ad hoc

[ad hok; Latin ahd hohk]
adjective
  1. concerned or dealing with a specific subject, purpose, or end: The ad hoc committee disbanded after making its final report.

Origin of ad hoc

First recorded in 1550–60, ad hoc is from the Latin word ad hōc for this
Can be confusedad hoc a posteriori a priori ex post facto prima facie

in hoc signo vinces

[in hohk sig-noh wing-keys; English in hok sig-noh vin-seez]
Latin.
  1. in this sign shalt thou conquer: motto used by Constantine the Great, from his vision, before battle, of a cross bearing these words.

post hoc

[pohst hohk; English pohst hok]
adverb Latin.
  1. after this; afterward.
Compare propter hoc.

post hoc, ergo propter hoc

[pohst hohk, er-goh prohp-ter hohk; English pohst hok, ur-goh prop-ter hok er-goh]
Latin.
  1. after this, therefore because of it: a formula designating an error in logic that accepts as a cause something that merely occurred earlier in time.

propter hoc

[prawp-ter hawk; English prop-ter hok]
adverb Latin.
  1. because of this.
Compare post hoc.

quoad hoc

[kwaw-ahd hohk; English kwoh-ad hok]
adverb Latin.
  1. as much as this; to this extent.

et hoc genus omne

[et hohk ge-noo s ohm-ne; English et hok jee-nuh s om-nee]
Latin.
  1. and all this (or that) sort of thing.
Also et id genus omne [et id ge-noo s ohm-ne; English et id jee-nuh s om-nee] /ɛt ˈɪd ˈgɛ nʊs ˈoʊm nɛ; English ɛt ˈɪd ˈdʒi nəs ˈɒm ni/.
Dictionary.com Unabridged Based on the Random House Unabridged Dictionary, © Random House, Inc. 2018

Examples from the Web for hoc

Historical Examples of hoc

  • Every day to wander out of doors till after nine, hoc non pergit.

    Debts of Honor

    Maurus Jkai

  • Hoc erat in votis, I should indeed have been happy to have had you for a guest.

  • So to church they went; and Staines, whose motto was "Hoc age," minded his book.

    A Simpleton

    Charles Reade

  • But to introduce it into an old society, hic labor, hoc opus est!

    Colloquies on Society

    Robert Southey

  • For the principal characteristic of Essence is to be separable and Hoc Aliquid.

    Aristotle

    George Grote


British Dictionary definitions for hoc

ad hoc

adjective, adverb
  1. for a particular purpose only; lacking generality or justificationan ad hoc decision; an ad hoc committee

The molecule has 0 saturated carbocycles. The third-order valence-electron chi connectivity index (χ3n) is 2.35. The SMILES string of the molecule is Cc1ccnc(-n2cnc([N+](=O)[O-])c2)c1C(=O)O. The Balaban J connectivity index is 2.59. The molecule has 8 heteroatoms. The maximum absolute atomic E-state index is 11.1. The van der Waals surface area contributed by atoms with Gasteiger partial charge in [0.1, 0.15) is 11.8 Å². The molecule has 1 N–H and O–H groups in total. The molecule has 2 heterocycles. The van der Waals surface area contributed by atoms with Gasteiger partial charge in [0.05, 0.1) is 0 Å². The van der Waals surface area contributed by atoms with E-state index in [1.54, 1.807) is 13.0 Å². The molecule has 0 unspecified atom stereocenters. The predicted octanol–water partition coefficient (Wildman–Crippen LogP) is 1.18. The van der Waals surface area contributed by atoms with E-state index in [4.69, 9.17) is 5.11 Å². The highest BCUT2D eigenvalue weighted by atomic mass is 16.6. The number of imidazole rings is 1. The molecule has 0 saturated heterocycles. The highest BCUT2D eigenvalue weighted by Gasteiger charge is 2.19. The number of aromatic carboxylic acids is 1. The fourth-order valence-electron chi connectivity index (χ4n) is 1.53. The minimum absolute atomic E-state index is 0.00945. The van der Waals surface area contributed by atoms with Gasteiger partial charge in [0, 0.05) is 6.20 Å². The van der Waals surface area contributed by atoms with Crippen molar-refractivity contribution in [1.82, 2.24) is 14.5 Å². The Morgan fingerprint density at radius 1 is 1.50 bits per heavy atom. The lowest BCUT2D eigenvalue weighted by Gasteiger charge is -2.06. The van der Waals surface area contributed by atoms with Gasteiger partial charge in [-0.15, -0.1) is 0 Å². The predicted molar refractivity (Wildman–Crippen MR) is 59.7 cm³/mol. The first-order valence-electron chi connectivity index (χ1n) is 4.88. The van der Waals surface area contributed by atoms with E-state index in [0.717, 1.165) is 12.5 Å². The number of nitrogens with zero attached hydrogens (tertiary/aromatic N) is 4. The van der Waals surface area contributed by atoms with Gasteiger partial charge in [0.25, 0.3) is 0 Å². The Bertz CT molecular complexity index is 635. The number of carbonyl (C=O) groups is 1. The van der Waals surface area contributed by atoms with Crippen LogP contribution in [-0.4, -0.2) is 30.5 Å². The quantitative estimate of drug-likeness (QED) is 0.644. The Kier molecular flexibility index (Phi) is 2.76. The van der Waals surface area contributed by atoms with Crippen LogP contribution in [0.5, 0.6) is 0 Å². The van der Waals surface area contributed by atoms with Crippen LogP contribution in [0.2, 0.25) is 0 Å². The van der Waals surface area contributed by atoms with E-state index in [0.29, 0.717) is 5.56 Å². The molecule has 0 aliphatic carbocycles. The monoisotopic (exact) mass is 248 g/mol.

Word Origin for ad hoc

Latin, literally: to this

post hoc

noun
  1. logic the fallacy of assuming that temporal succession is evidence of causal relation

Word Origin for post hoc

from Latin, short for Post hoc ergo propter hoc after this, therefore on account of this
Collins English Dictionary - Complete & Unabridged 2012 Digital Edition © William Collins Sons & Co. Ltd. 1979, 1986 © HarperCollins Publishers 1998, 2000, 2003, 2005, 2006, 2007, 2009, 2012

Word Origin and History for hoc

Latin, literally "this."

post hoc

Latin, "after this." Especially in post hoc, ergo propter hoc, logical fallacy, literally "after this, therefore because of this."

ad hoc

Latin, literally "for this (specific purpose)."

Online Etymology Dictionary, © 2010 Douglas Harper

hoc in Culture

ad hoc

[(ad hok, ad hohk)]

A phrase describing something created especially for a particular occasion: “We need an ad hoc committee to handle this new problem immediately.” From Latin, meaning “toward this (matter).”

The New Dictionary of Cultural Literacy, Third Edition Copyright © 2005 by Houghton Mifflin Harcourt Publishing Company. Published by Houghton Mifflin Harcourt Publishing Company. All rights reserved.

Idioms and Phrases with hoc

ad hoc

For the special purpose or end at hand; also, by extension, improvised or impromptu. The term, Latin for “to this,” is most often used for committees established for a specific purpose, as in The committee was formed ad hoc to address health insurance problems. The term is also used as an adjective (An ad hoc committee was formed), and has given rise to the noun adhocism for the tendency to use temporary, provisional, or improvised methods to deal with a particular problem. [Early 1600s]

The American Heritage® Idioms Dictionary Copyright © 2002, 2001, 1995 by Houghton Mifflin Harcourt Publishing Company. Published by Houghton Mifflin Harcourt Publishing Company.